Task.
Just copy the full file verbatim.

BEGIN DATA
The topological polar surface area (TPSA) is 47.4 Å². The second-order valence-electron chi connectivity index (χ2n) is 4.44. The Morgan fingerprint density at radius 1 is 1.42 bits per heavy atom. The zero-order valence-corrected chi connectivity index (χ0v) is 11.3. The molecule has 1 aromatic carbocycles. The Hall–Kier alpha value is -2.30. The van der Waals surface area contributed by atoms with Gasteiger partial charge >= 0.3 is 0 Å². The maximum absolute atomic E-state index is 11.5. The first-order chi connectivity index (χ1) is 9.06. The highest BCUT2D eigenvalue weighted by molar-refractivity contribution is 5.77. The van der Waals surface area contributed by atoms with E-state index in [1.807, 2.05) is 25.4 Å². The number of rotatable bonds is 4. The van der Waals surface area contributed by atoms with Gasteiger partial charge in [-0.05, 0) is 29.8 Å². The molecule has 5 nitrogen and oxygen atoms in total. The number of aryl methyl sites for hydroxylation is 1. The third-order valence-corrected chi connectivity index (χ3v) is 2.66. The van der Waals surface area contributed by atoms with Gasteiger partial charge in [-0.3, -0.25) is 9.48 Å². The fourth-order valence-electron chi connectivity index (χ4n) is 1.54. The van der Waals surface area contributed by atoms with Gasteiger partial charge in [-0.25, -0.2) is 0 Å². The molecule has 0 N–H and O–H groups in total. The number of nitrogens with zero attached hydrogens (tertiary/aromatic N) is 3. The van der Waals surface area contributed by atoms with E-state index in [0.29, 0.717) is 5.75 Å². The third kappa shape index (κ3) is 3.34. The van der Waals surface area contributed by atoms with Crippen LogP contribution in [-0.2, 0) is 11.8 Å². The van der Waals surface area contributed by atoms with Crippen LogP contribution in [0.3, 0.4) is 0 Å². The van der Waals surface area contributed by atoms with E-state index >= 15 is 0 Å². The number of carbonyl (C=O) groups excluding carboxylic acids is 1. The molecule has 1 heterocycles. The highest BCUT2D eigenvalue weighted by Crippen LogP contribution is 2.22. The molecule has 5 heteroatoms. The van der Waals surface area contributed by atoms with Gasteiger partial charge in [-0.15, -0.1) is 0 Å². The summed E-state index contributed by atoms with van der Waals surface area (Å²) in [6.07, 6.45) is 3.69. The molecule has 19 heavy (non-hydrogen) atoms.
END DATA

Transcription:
The topological polar surface area (TPSA) is 47.4 Å². The second-order valence-electron chi connectivity index (χ2n) is 4.44. The Morgan fingerprint density at radius 1 is 1.42 bits per heavy atom. The zero-order valence-corrected chi connectivity index (χ0v) is 11.3. The molecule has 1 aromatic carbocycles. The Hall–Kier alpha value is -2.30. The van der Waals surface area contributed by atoms with Gasteiger partial charge >= 0.3 is 0 Å². The maximum absolute atomic E-state index is 11.5. The first-order chi connectivity index (χ1) is 9.06. The highest BCUT2D eigenvalue weighted by molar-refractivity contribution is 5.77. The van der Waals surface area contributed by atoms with E-state index in [1.807, 2.05) is 25.4 Å². The number of rotatable bonds is 4. The van der Waals surface area contributed by atoms with Gasteiger partial charge in [-0.05, 0) is 29.8 Å². The molecule has 5 nitrogen and oxygen atoms in total. The number of aryl methyl sites for hydroxylation is 1. The third-order valence-corrected chi connectivity index (χ3v) is 2.66. The van der Waals surface area contributed by atoms with Gasteiger partial charge in [-0.3, -0.25) is 9.48 Å². The fourth-order valence-electron chi connectivity index (χ4n) is 1.54. The van der Waals surface area contributed by atoms with Gasteiger partial charge in [-0.25, -0.2) is 0 Å². The molecule has 0 N–H and O–H groups in total. The number of nitrogens with zero attached hydrogens (tertiary/aromatic N) is 3. The van der Waals surface area contributed by atoms with E-state index in [0.29, 0.717) is 5.75 Å². The third kappa shape index (κ3) is 3.34. The van der Waals surface area contributed by atoms with Crippen LogP contribution in [-0.2, 0) is 11.8 Å². The van der Waals surface area contributed by atoms with Crippen LogP contribution in [0.3, 0.4) is 0 Å². The van der Waals surface area contributed by atoms with E-state index >= 15 is 0 Å². The number of carbonyl (C=O) groups excluding carboxylic acids is 1. The molecule has 1 heterocycles. The highest BCUT2D eigenvalue weighted by Crippen LogP contribution is 2.22. The molecule has 5 heteroatoms. The van der Waals surface area contributed by atoms with Gasteiger partial charge in [-0.15, -0.1) is 0 Å². The summed E-state index contributed by atoms with van der Waals surface area (Å²) in [6.07, 6.45) is 3.69. The molecule has 19 heavy (non-hydrogen) atoms.